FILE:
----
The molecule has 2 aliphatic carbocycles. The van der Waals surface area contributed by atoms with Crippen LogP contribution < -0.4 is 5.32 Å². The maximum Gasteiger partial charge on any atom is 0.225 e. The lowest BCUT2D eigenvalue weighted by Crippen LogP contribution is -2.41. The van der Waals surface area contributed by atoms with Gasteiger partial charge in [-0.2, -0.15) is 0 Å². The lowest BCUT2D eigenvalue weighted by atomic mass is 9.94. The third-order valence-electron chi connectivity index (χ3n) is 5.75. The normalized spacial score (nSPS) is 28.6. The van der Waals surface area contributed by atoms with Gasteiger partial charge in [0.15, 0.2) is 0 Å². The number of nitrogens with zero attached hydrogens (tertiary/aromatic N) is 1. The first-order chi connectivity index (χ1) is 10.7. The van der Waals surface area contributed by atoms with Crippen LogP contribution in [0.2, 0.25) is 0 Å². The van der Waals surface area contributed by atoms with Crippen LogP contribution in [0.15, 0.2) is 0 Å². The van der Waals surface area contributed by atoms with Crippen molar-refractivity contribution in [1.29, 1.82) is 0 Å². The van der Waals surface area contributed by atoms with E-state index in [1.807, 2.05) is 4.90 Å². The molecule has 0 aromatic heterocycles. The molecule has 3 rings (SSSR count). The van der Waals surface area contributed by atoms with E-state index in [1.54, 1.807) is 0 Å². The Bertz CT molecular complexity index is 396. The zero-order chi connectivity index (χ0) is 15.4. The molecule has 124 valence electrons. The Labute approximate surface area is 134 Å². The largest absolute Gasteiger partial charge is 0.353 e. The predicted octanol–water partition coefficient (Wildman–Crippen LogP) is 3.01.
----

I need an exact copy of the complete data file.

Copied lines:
The molecule has 2 aliphatic carbocycles. The van der Waals surface area contributed by atoms with Crippen LogP contribution < -0.4 is 5.32 Å². The maximum Gasteiger partial charge on any atom is 0.225 e. The lowest BCUT2D eigenvalue weighted by Crippen LogP contribution is -2.41. The van der Waals surface area contributed by atoms with Gasteiger partial charge in [-0.2, -0.15) is 0 Å². The lowest BCUT2D eigenvalue weighted by atomic mass is 9.94. The third-order valence-electron chi connectivity index (χ3n) is 5.75. The normalized spacial score (nSPS) is 28.6. The van der Waals surface area contributed by atoms with Gasteiger partial charge in [0.15, 0.2) is 0 Å². The number of nitrogens with zero attached hydrogens (tertiary/aromatic N) is 1. The first-order chi connectivity index (χ1) is 10.7. The van der Waals surface area contributed by atoms with Crippen LogP contribution in [0.2, 0.25) is 0 Å². The van der Waals surface area contributed by atoms with Crippen LogP contribution in [0.15, 0.2) is 0 Å². The van der Waals surface area contributed by atoms with Crippen molar-refractivity contribution in [1.29, 1.82) is 0 Å². The van der Waals surface area contributed by atoms with E-state index in [1.807, 2.05) is 4.90 Å². The molecule has 0 aromatic heterocycles. The molecule has 3 rings (SSSR count). The van der Waals surface area contributed by atoms with E-state index in [1.54, 1.807) is 0 Å². The Bertz CT molecular complexity index is 396. The zero-order chi connectivity index (χ0) is 15.4. The molecule has 124 valence electrons. The Labute approximate surface area is 134 Å². The largest absolute Gasteiger partial charge is 0.353 e. The predicted octanol–water partition coefficient (Wildman–Crippen LogP) is 3.01.